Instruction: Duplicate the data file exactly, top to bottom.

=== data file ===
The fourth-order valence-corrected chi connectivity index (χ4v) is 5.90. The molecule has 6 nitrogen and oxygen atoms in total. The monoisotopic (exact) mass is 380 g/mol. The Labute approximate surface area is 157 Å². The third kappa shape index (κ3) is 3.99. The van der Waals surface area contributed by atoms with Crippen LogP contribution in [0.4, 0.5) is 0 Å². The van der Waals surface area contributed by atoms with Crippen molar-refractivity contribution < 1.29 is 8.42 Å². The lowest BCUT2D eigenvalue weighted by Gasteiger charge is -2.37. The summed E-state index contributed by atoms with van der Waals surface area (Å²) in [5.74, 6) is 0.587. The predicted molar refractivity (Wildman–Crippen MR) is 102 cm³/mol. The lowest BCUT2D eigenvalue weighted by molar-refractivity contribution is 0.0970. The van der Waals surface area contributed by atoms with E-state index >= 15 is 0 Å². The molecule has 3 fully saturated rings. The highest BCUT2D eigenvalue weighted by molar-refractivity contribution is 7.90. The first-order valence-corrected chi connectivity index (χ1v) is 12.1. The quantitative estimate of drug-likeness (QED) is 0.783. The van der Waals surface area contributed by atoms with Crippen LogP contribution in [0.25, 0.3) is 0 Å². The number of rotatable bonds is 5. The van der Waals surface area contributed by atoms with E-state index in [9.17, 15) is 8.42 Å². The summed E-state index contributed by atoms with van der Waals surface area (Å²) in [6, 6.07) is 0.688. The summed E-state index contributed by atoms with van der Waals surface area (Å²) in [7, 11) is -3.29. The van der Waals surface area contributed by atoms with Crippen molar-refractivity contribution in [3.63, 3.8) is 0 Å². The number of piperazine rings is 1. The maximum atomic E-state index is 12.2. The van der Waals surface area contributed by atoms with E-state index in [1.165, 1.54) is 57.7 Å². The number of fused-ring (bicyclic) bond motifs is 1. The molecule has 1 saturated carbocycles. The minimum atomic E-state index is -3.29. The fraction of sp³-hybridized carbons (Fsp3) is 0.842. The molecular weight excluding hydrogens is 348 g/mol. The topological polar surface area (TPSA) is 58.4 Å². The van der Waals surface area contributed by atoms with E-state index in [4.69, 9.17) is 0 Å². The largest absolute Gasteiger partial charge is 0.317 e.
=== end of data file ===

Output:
The fourth-order valence-corrected chi connectivity index (χ4v) is 5.90. The molecule has 6 nitrogen and oxygen atoms in total. The monoisotopic (exact) mass is 380 g/mol. The Labute approximate surface area is 157 Å². The third kappa shape index (κ3) is 3.99. The van der Waals surface area contributed by atoms with Crippen LogP contribution in [0.4, 0.5) is 0 Å². The van der Waals surface area contributed by atoms with Crippen molar-refractivity contribution < 1.29 is 8.42 Å². The lowest BCUT2D eigenvalue weighted by Gasteiger charge is -2.37. The summed E-state index contributed by atoms with van der Waals surface area (Å²) in [5.74, 6) is 0.587. The predicted molar refractivity (Wildman–Crippen MR) is 102 cm³/mol. The lowest BCUT2D eigenvalue weighted by molar-refractivity contribution is 0.0970. The van der Waals surface area contributed by atoms with E-state index >= 15 is 0 Å². The molecule has 3 fully saturated rings. The highest BCUT2D eigenvalue weighted by molar-refractivity contribution is 7.90. The first-order valence-corrected chi connectivity index (χ1v) is 12.1. The quantitative estimate of drug-likeness (QED) is 0.783. The van der Waals surface area contributed by atoms with Crippen LogP contribution in [0.25, 0.3) is 0 Å². The number of rotatable bonds is 5. The van der Waals surface area contributed by atoms with E-state index in [9.17, 15) is 8.42 Å². The summed E-state index contributed by atoms with van der Waals surface area (Å²) in [6, 6.07) is 0.688. The summed E-state index contributed by atoms with van der Waals surface area (Å²) in [7, 11) is -3.29. The van der Waals surface area contributed by atoms with Crippen molar-refractivity contribution in [3.63, 3.8) is 0 Å². The number of piperazine rings is 1. The maximum atomic E-state index is 12.2. The van der Waals surface area contributed by atoms with E-state index in [1.165, 1.54) is 57.7 Å². The number of fused-ring (bicyclic) bond motifs is 1. The molecule has 1 saturated carbocycles. The minimum atomic E-state index is -3.29. The fraction of sp³-hybridized carbons (Fsp3) is 0.842. The molecular weight excluding hydrogens is 348 g/mol. The topological polar surface area (TPSA) is 58.4 Å². The van der Waals surface area contributed by atoms with E-state index in [4.69, 9.17) is 0 Å². The largest absolute Gasteiger partial charge is 0.317 e.